The State of the Union That Left 'WASHINGTON AMAZED'

In 1913, a president was able to wow Congress just by giving a speech.
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President Wilson delivers his remarks to a joint session of Congress in April 1913 (Library of Congress)

In the early afternoon of April 8, 1913, Woodrow Wilson took a trip down Pennsylvania Avenue. His destination? The U.S. Capitol, where he would deliver a speech to a joint session of Congress. 

It was a brief journey that would be repeated by subsequent presidents every year, with varying proportions of enthusiasm and obligation—and with a few notable exceptions—for the next century. It would be conducted with such regularity that the State of the Union address ranks, at this point, among the most routinized of our political spectacles.

At the time, however, Wilson's speech was revolutionary. In that it was a speech at all. 

An in-person update is not required by the Constitution, which mandates simply that the president "shall from time to time give to the Congress information of the state of the union, and recommend to their consideration such measures as he shall judge necessary and expedient." President Washington, in 1790, set the precedent for a yearly address; Adams, his fellow Federalist, continued the tradition. When it came time for Jefferson to deliver his own updates to Congress, however, the Democratic-Republican discontinued the practice—under the logic that an in-person address too closely resembled the British monarch's tradition of addressing each new session of Parliament with policy mandatesSince then ("then" being 1802), the State of the Union had been, in its way, Jeffersonian: Presidents delivered it not as a speech, but as a written document. 

Wilson changed all that—under the belief, in the words of one historian, that "active and visible presidential leadership was needed to the people and the Congress." In response to which the press, in the words of this non-historian, pretty much freaked out. Here, via Ben Smith and DocumentCloud, is an excerpt from a 1913 Washington Post preview of the speech: 

Here's another paragraph from the story:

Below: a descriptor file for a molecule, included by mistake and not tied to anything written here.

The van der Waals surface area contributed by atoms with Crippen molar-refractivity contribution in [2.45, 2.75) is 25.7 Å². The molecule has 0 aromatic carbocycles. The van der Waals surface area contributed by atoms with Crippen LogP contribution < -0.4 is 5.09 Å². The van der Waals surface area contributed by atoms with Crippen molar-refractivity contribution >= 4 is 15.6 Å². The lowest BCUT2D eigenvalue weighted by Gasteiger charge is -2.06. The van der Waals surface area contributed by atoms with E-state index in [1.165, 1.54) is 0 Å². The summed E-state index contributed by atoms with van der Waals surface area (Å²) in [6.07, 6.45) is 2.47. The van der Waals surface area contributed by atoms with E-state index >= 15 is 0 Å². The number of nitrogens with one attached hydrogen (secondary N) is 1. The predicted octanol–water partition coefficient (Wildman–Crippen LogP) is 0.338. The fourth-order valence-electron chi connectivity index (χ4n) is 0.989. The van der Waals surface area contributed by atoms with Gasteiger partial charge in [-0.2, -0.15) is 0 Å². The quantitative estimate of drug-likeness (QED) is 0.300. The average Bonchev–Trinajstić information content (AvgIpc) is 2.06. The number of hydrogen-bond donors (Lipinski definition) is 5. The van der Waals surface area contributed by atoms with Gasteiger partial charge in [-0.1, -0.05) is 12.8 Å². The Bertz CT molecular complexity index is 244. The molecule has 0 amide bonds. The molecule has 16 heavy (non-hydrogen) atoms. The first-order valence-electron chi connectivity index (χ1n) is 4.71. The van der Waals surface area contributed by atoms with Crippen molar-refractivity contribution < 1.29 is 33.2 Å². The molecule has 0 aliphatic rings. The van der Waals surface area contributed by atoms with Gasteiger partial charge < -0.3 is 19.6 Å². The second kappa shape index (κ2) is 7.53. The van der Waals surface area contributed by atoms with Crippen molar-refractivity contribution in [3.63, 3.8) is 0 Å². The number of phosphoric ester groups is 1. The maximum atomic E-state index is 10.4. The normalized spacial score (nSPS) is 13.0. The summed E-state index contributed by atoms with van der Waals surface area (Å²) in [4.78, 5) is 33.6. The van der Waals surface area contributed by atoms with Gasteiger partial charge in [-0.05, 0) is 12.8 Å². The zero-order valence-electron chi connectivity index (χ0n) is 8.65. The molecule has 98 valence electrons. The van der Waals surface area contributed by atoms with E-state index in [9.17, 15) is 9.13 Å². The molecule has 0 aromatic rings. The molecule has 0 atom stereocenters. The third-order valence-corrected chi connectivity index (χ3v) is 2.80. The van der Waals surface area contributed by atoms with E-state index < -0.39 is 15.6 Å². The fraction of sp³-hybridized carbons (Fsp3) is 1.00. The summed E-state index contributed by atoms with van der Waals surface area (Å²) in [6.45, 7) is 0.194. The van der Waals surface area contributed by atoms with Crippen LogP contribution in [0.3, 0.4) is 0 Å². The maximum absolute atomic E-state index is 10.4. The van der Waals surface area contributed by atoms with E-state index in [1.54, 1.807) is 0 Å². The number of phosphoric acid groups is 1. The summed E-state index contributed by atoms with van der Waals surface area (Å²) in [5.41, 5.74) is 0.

And another: 

As the story's headline summed things up: "WASHINGTON IS AMAZED." This was, to be clear, not ironic. It would likely mark both the first and the last time that a president could wow fellow politicians, and the press, simply by showing up.

And it would barely be that. 

Because once the address lost its aura of innovation—once, that is to say, Woodrow Wilson spent 28 minutes delivering his typewritten address to Congress—it shifted from "game-changer" to "just another speech." While "I like the idea of the president coming before Congress," James Mann, the Republican House leader, would say (and while the Congress in question, according to the Baltimore Sun, greeted the speech's conclusion "with hand-clapping and cheers"), interest groups and fellow politicians were quick to criticize the content of the address. Anna Howard Shaw, president of the National Woman Suffrage Association, condemned the speech's silence on the vote. "We feel that President Wilson has fallen short of the greatest opportunity which has come to him or will ever come to him," she would say after the delivery, in an early instance of post-speech spin. 

Washington's erstwhile "amazement" at the speech would also give way, unsurprisingly, to partisanship. It was Mississippi Senator John Sharp William who may have played the role, in 1913, of the de facto deliverer of the State of the Union's oppositional response. His take on Wilson's precedent-setting spectacle?  That it was ''a cheap and tawdry imitation of the pomposities and cavalcadings of monarchial countries.''

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Megan Garber is a staff writer at The Atlantic. She was formerly an assistant editor at the Nieman Journalism Lab, where she wrote about innovations in the media.

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